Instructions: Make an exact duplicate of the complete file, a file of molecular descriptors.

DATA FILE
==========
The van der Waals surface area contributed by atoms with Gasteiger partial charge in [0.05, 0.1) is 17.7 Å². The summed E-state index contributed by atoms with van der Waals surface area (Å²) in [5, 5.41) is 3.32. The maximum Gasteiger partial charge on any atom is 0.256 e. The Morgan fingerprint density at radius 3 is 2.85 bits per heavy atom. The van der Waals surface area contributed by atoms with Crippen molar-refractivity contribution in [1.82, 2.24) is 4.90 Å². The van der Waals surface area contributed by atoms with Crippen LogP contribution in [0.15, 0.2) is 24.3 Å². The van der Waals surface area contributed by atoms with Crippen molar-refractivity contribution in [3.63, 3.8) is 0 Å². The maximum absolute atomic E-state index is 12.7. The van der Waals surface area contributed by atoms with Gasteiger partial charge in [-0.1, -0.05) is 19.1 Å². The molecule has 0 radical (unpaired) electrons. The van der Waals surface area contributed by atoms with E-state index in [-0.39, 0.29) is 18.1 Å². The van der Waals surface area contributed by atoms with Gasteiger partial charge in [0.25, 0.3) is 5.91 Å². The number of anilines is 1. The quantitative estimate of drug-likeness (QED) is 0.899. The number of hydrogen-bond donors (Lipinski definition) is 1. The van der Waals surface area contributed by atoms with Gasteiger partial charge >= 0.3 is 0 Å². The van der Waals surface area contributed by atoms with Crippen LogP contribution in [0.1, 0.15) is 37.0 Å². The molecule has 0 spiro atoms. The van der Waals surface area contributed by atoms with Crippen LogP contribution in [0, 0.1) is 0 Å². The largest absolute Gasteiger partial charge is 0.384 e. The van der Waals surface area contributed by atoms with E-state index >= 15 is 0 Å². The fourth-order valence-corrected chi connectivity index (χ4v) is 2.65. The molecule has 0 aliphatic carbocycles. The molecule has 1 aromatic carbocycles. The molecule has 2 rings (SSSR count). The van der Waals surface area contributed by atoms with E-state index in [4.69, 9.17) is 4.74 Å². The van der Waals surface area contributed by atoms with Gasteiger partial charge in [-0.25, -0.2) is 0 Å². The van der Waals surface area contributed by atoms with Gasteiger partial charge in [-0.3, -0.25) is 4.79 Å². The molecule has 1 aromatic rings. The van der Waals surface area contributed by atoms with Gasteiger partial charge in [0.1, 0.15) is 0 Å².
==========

The van der Waals surface area contributed by atoms with Gasteiger partial charge in [0.05, 0.1) is 17.7 Å². The summed E-state index contributed by atoms with van der Waals surface area (Å²) in [5, 5.41) is 3.32. The maximum Gasteiger partial charge on any atom is 0.256 e. The Morgan fingerprint density at radius 3 is 2.85 bits per heavy atom. The van der Waals surface area contributed by atoms with Crippen molar-refractivity contribution in [1.82, 2.24) is 4.90 Å². The van der Waals surface area contributed by atoms with Crippen LogP contribution in [0.15, 0.2) is 24.3 Å². The van der Waals surface area contributed by atoms with Crippen molar-refractivity contribution in [3.63, 3.8) is 0 Å². The maximum absolute atomic E-state index is 12.7. The van der Waals surface area contributed by atoms with Gasteiger partial charge in [-0.1, -0.05) is 19.1 Å². The molecule has 0 radical (unpaired) electrons. The van der Waals surface area contributed by atoms with E-state index in [-0.39, 0.29) is 18.1 Å². The van der Waals surface area contributed by atoms with Gasteiger partial charge in [0.25, 0.3) is 5.91 Å². The number of anilines is 1. The quantitative estimate of drug-likeness (QED) is 0.899. The number of hydrogen-bond donors (Lipinski definition) is 1. The van der Waals surface area contributed by atoms with Gasteiger partial charge >= 0.3 is 0 Å². The van der Waals surface area contributed by atoms with Crippen LogP contribution in [0.1, 0.15) is 37.0 Å². The molecule has 0 spiro atoms. The van der Waals surface area contributed by atoms with Crippen LogP contribution in [0, 0.1) is 0 Å². The largest absolute Gasteiger partial charge is 0.384 e. The van der Waals surface area contributed by atoms with E-state index >= 15 is 0 Å². The fourth-order valence-corrected chi connectivity index (χ4v) is 2.65. The molecule has 0 aliphatic carbocycles. The molecule has 1 aromatic carbocycles. The molecule has 2 rings (SSSR count). The van der Waals surface area contributed by atoms with E-state index in [4.69, 9.17) is 4.74 Å². The van der Waals surface area contributed by atoms with Gasteiger partial charge in [-0.25, -0.2) is 0 Å². The van der Waals surface area contributed by atoms with Gasteiger partial charge in [-0.3, -0.25) is 4.79 Å². The molecule has 1 aromatic rings. The van der Waals surface area contributed by atoms with Gasteiger partial charge in [0.1, 0.15) is 0 Å².